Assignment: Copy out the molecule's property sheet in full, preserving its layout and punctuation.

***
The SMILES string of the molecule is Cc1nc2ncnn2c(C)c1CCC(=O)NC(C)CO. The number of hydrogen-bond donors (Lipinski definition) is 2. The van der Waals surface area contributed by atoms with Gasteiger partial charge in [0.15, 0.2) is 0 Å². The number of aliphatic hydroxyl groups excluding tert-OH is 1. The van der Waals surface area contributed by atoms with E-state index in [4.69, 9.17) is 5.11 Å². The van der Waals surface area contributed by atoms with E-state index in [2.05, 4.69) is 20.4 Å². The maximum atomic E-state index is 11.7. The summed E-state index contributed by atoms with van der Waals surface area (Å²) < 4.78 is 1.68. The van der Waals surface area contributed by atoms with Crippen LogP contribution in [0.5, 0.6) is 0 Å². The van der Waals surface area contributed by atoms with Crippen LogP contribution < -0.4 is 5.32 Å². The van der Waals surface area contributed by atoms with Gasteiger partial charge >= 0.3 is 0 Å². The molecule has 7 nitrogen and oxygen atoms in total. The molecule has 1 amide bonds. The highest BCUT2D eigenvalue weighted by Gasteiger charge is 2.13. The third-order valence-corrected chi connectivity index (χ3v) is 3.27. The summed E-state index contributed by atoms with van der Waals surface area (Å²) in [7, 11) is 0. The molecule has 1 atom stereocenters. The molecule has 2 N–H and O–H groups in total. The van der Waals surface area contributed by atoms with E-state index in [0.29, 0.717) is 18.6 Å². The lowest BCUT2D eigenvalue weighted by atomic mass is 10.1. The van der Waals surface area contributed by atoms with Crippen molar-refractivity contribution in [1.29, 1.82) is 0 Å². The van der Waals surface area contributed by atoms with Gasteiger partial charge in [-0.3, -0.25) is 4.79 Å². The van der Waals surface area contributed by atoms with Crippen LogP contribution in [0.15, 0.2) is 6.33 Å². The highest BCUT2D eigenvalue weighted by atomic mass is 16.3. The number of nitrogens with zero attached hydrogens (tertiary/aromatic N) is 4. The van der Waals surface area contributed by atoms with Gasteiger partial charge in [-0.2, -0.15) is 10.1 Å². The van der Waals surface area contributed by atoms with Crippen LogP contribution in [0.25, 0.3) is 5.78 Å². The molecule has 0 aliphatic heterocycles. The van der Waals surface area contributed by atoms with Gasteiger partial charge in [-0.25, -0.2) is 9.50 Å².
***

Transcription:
The SMILES string of the molecule is Cc1nc2ncnn2c(C)c1CCC(=O)NC(C)CO. The number of hydrogen-bond donors (Lipinski definition) is 2. The van der Waals surface area contributed by atoms with Gasteiger partial charge in [0.15, 0.2) is 0 Å². The number of aliphatic hydroxyl groups excluding tert-OH is 1. The van der Waals surface area contributed by atoms with E-state index in [4.69, 9.17) is 5.11 Å². The van der Waals surface area contributed by atoms with E-state index in [2.05, 4.69) is 20.4 Å². The maximum atomic E-state index is 11.7. The summed E-state index contributed by atoms with van der Waals surface area (Å²) < 4.78 is 1.68. The van der Waals surface area contributed by atoms with Crippen LogP contribution in [0.5, 0.6) is 0 Å². The van der Waals surface area contributed by atoms with Crippen LogP contribution < -0.4 is 5.32 Å². The van der Waals surface area contributed by atoms with Gasteiger partial charge >= 0.3 is 0 Å². The molecule has 7 nitrogen and oxygen atoms in total. The molecule has 1 amide bonds. The highest BCUT2D eigenvalue weighted by Gasteiger charge is 2.13. The third-order valence-corrected chi connectivity index (χ3v) is 3.27. The summed E-state index contributed by atoms with van der Waals surface area (Å²) in [7, 11) is 0. The molecule has 1 atom stereocenters. The molecule has 2 N–H and O–H groups in total. The van der Waals surface area contributed by atoms with E-state index in [0.29, 0.717) is 18.6 Å². The lowest BCUT2D eigenvalue weighted by atomic mass is 10.1. The van der Waals surface area contributed by atoms with Crippen molar-refractivity contribution in [1.29, 1.82) is 0 Å². The van der Waals surface area contributed by atoms with Gasteiger partial charge in [-0.3, -0.25) is 4.79 Å². The van der Waals surface area contributed by atoms with Crippen LogP contribution in [0.15, 0.2) is 6.33 Å². The highest BCUT2D eigenvalue weighted by atomic mass is 16.3. The number of nitrogens with zero attached hydrogens (tertiary/aromatic N) is 4. The van der Waals surface area contributed by atoms with Gasteiger partial charge in [-0.2, -0.15) is 10.1 Å². The van der Waals surface area contributed by atoms with Crippen LogP contribution in [0.25, 0.3) is 5.78 Å². The molecule has 0 aliphatic heterocycles. The van der Waals surface area contributed by atoms with Gasteiger partial charge in [-0.25, -0.2) is 9.50 Å².